Dudley dug in and pushed back against people in the organization senior to him. He said it was the most adamant he’d ever been about signing a player. Eventually, the message got through to team president Tom Wilson.
“If Rick feels this way, we should do it,” he said.
So, Dudley called Gross with a one-way deal at league minimum ($250,000).
Gross was on board for a one-year “prove-it” contract. St. Louis, though, wanted an extra year, even if it locked him in at the minimum for a second season.
“If you’re as good as I think you are, we’re going to be the laughingstock of the league in Year 2,” Gross said.
“I wanted one last kick at the can in the NHL,” St. Louis explained. “I took a two-year deal at league minimum just so I could have two years to take my swing at the plate and see if I can hit the ball.”
He was right. He needed some extra time to establish himself.
In his first game with Tampa, St. Louis was sent over the boards four times for exactly one minute and 41 seconds. He still has that game sheet tucked away as a memento.
“It’s not difficult on the body,” St. Louis said with a laugh about playing under two minutes. “It’s difficult on the mind. That’s why your mind has to be stronger than your feelings. The way we are wired as humans, your brain will tell you to quit. That you’ve done enough. You gotta win that fight.
“People think I went to Tampa and killed it right away,” he added. “They don’t understand. … It (could have been) so easy to quit. But quitting guarantees one thing: You’re not going to get what you want.”
If St. Louis failed, it wouldn’t be for lack of effort.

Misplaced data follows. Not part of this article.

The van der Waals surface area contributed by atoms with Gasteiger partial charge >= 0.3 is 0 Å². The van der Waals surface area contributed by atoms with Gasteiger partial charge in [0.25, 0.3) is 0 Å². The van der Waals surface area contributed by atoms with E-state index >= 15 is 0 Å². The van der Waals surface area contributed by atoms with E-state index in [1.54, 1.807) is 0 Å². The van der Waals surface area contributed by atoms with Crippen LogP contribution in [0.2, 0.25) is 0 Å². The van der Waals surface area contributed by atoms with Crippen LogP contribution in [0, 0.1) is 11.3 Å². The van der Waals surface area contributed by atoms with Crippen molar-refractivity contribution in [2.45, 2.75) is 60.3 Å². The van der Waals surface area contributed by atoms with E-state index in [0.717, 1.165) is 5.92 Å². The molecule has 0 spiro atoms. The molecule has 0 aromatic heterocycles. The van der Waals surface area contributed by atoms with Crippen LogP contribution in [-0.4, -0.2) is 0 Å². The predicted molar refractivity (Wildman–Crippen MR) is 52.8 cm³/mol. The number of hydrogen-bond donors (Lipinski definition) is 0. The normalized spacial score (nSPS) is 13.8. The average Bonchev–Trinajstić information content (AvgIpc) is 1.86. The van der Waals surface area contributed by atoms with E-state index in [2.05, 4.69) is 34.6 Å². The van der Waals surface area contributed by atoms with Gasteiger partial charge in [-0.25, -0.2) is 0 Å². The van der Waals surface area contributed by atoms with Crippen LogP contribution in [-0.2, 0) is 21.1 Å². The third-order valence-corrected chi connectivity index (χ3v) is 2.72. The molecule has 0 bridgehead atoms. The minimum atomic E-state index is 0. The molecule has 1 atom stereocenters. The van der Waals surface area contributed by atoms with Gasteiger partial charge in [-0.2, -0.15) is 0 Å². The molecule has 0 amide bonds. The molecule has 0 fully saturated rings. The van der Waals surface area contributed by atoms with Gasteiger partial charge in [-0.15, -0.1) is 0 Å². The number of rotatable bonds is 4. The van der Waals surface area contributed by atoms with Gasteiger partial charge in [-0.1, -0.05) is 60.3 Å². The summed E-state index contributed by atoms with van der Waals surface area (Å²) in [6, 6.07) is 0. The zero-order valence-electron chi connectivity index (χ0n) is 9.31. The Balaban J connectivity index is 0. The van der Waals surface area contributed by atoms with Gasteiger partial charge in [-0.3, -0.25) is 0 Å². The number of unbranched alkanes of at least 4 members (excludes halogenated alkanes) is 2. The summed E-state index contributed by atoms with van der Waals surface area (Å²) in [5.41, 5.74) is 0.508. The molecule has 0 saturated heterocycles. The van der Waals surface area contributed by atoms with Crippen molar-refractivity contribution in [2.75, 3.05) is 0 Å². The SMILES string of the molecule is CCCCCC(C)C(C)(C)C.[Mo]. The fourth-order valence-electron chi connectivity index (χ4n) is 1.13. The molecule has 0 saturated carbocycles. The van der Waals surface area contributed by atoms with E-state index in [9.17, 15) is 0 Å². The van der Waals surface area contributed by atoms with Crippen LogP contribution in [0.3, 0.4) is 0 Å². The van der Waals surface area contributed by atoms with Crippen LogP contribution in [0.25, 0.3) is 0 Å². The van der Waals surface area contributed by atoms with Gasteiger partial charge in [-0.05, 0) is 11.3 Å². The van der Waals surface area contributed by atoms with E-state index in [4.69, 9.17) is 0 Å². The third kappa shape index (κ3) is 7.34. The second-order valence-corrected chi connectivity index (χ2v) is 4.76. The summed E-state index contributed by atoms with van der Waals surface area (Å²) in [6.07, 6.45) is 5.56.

By the 20-game mark of his first year in Tampa, St. Louis was playing minimal minutes, was a healthy scratch and was struggling to make an impact in a bottom-six role, with only two goals and six points. The skill was there still. But the opportunity was not.
“He wasn’t given the chance,” Lecavalier said. “He wasn’t playing that much. It’s hard to produce when you don’t have those minutes.”
“You could see in practice when you play with him, like, ‘S—, Marty is good,’” said Mike Johnson who played 92 games in Tampa from 2000-2001. “You could tell, but you weren’t sure if it would translate into games.”
Tampa lost 12 of the first 20 games of the season. If St. Louis couldn’t crack the Lighting lineup, where could he really play? St. Louis decided, if he was going to go down, he was going to go down swinging. So he went into head coach Steve Ludzik’s office one day and said, “Just play me.”
“It’s not like he was the Marty St. Louis of five years after, where (he’s) one of the best players in the league,” Lecavalier said. “For a guy to go there and say, ‘Hey, give me a chance and trust me. You’ll get a lot out of me,’ that just takes a lot of confidence in your game that you know you can do it.”
Gradually, St. Louis started playing more. In January 2001, Ludzik was fired and John Tortorella — who was an associate coach in Tampa that year — took over as head coach of the Lightning. At the end of the year, Tortorella had seen enough to give St. Louis a vote of confidence.
“If you take care of yourself this summer,” he told him, “I’ll give you a chance in the top six.”
“I was always very religious about my summers,” St. Louis said. “I wasn’t worried about if I was going to be ready or not. I knew I was going to be ready.
“Once somebody told me, ‘I believe in you, I think you’re a top-six guy and I’m going to give you the platform,’ I just took the ball, ran with it, and never looked back.”
St. Louis doesn’t feel like he truly arrived in the NHL until the 2003 playoffs.